Driving in to this office today, I heard a Rolex commercial. It spoke of how wonderful the watch I and how happy you will make your loved one this holiday. The next line was how you can take 3 years to pay for the watch. Three years! If you have to make payments for a watch, you don’t need that watch. A Rolex, and every other item in that category are wants, not needs. Create a fund specifically for purchases of want items. When you have saved that cash, stop and ask yourself if you really want that item. If the answer is still yes, go buy it now that you can pay cash for it.
We love eggs. We go through about 18 eggs per week. If cooked properly, your hard boiled eggs will crack and peel easily. This is the type of egg you want to crack – not the retirement nest-egg. Here are a few things people fall short of when planning for retirement that can lead to a scrambled mess.
I like to use age 90 for life expectancy in my planning. Often, a client will state that there is no way they will live that long. Underestimating your life expectancy will wreak havoc on your plans. Most people retiring at age 65 will live 20 years or more beyond that age. I prefer to err on the side of longevity.
Most of us save to some type of retirement plan – many only save to the corporate match. Not knowing what to save can be another crack in the retirement nest egg. Fortunately, doing a budget can solve this problem. Knowing how much income is necessary to replace your earnings + emergencies is essential to a secure retirement.
While at a friend’s house, another guest stated that they want to retire at age 62 and start taking Social Security. I quickly explained that he would be taking a permanent 25% cut in those benefits during his lifetime, and relegating his wife to a reduced benefit when he passes. Waiting until full retirement age, or beyond, can be a great boost to your retirement income. In fact, delaying taking your benefit past age 65 until age 70 allows for an automatic 8% per year increase in your social security payment.
3 Rules to live by.
Ok, so most of us don’t like rules, however, if you follow these 3 rules, you can get and keep you financial life under control.
Spend less than you earn.
It seems like an easy rule to follow but 71% of U.S. workers are in debt according to CareerBuilder. Make a budget and stick to it. Having positive cash flow gives you control of your financial life.
Wait 24 hours for that big purchase.
You’ve had your eyes and an expensive piece of jewelry, or a new car, or even a vacation. Do your homework, find your item and price, then sit on the decision for 24 hours. If you still feel that the expenditure is worthwhile and you have the cash, make your purchase.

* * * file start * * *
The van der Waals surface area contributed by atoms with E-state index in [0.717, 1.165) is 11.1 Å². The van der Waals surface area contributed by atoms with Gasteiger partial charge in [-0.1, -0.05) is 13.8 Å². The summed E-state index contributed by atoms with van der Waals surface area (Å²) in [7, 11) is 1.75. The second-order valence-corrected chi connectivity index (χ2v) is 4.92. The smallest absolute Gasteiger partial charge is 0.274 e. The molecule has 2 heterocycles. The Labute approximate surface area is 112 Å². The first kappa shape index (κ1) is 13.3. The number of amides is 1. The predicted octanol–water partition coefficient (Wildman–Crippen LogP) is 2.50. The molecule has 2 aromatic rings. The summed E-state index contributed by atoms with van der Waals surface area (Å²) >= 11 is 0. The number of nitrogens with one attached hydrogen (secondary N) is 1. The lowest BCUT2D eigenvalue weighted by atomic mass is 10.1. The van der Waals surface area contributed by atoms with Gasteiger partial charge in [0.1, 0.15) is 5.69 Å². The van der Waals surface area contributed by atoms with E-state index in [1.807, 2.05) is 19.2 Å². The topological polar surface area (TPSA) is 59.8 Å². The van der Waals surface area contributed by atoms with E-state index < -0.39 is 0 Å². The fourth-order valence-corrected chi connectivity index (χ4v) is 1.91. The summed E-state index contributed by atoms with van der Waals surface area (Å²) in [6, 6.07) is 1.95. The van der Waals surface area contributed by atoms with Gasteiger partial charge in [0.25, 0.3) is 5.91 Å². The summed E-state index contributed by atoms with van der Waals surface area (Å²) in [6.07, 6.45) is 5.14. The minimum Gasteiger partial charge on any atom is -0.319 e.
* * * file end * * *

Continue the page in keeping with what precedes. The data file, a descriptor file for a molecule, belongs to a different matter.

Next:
Save for a rainy day.
I cannot say it enough or more clearly – YOU NEED AN EMERGENCY FUND. When establishing your emergency fund, look at replacing income vs. covering expenses. You will have to stash a bit more this way, but you will be better off in the long run.
I hope you agree that these rules are essential and not that hard to deal with.
“I would maintain that thanks are the highest form of thought, and that gratitude is happiness doubled by wonder.” G.K. Chesterton
I extend both thanks and gratitude to you and your family over the holiday season, and throughout the coming year.
Nancy Hecht, CFP
This year has gone by fast, take advantage of these three moves before the year is over.
Bunch your deductions.
Many of us are receiving our property tax bills now. Look at your projected income for next year, if you are expecting a raise or bonus, you may want to delay paying your 2017 property tax until January, then also pay your 2018 property tax next year. By bunching these two tax bills in one year, you will have a bigger deduction.
Harvest your gains.
If you currently are in a 10% or 15% tax bracket, you can take capital gains from investments and pay a 0% capital gains tax. You may also want to review your investments to see if you can match capital gains with capital losses, thus reducing the tax on the gains.
Hurricane Irma losses.
Most years, you can subtract $100 from your total hurricane losses, then subtract 10% of your adjusted gross income to get your deductible loss. In September, Congress approved legislation that waives the 10% AGI requirement. You will be able to write off losses over $500.
Don’t let these tax saving opportunities pass you by.